No one is astounded when the five basic tastes are named. Culinary instructors, of all people, know these flavors as the bedrock of cooking. But, just because an instructor can name them does not necessarily mean an educator can accurately identify the taste. Palates must be trained the same way student cooks must be taught.
Honestly ask yourself: Can you truly taste umami? Although discovered in Japan more than 100 years ago, scientifically speaking the flavor wasn’t classified as a distinct taste until 1990 and then further validated in 2002 when University of Miami neuroscientists located the tongue’s tastebud receptors. That’s relatively recent considering humans have been tasting for millennia.
Teaching how to identify umami and when to include it in a dish can become as second nature to chefs as how and when to add salt.
Scientifically breaking down umami
Glutamate is an amino acid that naturally occurs in the human body and foods. Glutamate on its own does not enhance flavor. Only when the amino acid is paired with a protein is the body able to recognize flavor. The question then becomes, what proteins can be added to engage the receptor? There are many foods where glutamate (amino acid) naturally combines with a protein to illicit an umami-rich flavor such as aged cheeses, seaweed, cured meats, tomatoes, soy sauce, mushrooms, steak, anchovies, green tea, fermented products, and more.
Another avenue to achieve umami is adding monosodium glutamate (MSG), which is sodium and glutamate combined. When consumed or added to water, the sodium and glutamate separate allowing the amino acid to attach to a protein in the dish and enhance its flavor. The body does not distinguish between glutamate found in foods or MSG; it just registers umami.
Taste and complexity
Students should never answer salty to the question of what does salt taste like. It is the same with identifying umami. Some descriptive adjectives include richness, savory, meaty and depth of flavor. Umami takes the inherent flavor of a dish and builds out the complexity or deepens it. Teaching how complexity tastes takes knowledge and many palate exposures over time.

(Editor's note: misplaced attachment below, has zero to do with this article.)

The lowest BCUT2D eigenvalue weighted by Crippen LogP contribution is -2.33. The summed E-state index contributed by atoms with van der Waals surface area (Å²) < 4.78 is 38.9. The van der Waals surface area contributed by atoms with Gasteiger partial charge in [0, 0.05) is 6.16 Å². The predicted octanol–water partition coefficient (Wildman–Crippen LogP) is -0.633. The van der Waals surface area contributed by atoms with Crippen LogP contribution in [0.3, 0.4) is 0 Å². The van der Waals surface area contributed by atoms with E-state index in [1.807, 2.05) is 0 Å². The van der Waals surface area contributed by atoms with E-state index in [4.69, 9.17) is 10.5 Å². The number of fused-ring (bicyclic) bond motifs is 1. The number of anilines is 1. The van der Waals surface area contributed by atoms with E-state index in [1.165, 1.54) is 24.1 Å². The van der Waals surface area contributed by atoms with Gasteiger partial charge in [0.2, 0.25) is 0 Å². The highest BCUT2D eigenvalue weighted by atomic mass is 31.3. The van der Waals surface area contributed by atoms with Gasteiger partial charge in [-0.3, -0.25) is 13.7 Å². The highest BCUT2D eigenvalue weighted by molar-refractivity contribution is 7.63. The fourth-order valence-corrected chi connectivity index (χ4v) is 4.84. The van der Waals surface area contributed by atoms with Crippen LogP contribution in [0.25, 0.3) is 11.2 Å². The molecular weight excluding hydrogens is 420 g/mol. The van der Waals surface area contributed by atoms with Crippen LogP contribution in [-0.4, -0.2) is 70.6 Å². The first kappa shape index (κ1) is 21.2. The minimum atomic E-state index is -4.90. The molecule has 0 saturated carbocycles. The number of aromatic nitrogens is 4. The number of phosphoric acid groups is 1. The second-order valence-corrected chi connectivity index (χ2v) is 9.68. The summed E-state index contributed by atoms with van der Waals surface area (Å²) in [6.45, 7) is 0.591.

Chef Christopher Koetke, corporate executive chef at Ajinomoto Health & Nutrition North America, Inc., suggests a salt comparison to describe umami’s effect on an application. “We all know chicken soup is bland without salt. Adding salt increases the salinity and it tastes better. Adding umami (flavoring agents) bumps up the flavor receptors (in the mouth) and makes things taste better, just like salt.”
“Why can chefs recognize salt and not umami?” Chef Koetke asks. He suggests that since umami was only recognized 20 years ago, most chefs did not grow up identifying the flavor. He gives the example of a child eating a sucker. “When he or she licks the sucker and tastes the sweetness, he or she pairs sweet and pleasure in the brain. Most people didn’t grow up saying, ‘Taste the umami. It tastes good.’ People just said, ‘This tastes good.’” Budding chefs’ brains were not trained to recognize the flavor.
Training instructors’ and students’ palates to recognize umami
MSG is pure umami and easily utilized in a kitchen classroom test to begin understanding umami. Chef Koetke suggests experimenting for one week by placing an MSG shaker next to the saltshaker.
“Begin the week by making a lightly seasoned broth,” said the former Kendall College vice president. “Taste the broth. Then, split it in half and season one half with salt and the other with MSG, adding similar amounts to develop the taste. Note the differences – that is the beginning of understanding umami.”
In this first experiment, students should look for how umami spreads across the tongue and consider that after the broth is swallowed, the taste lingers and the mouth continues to salivate. These are all identifying characteristics of umami.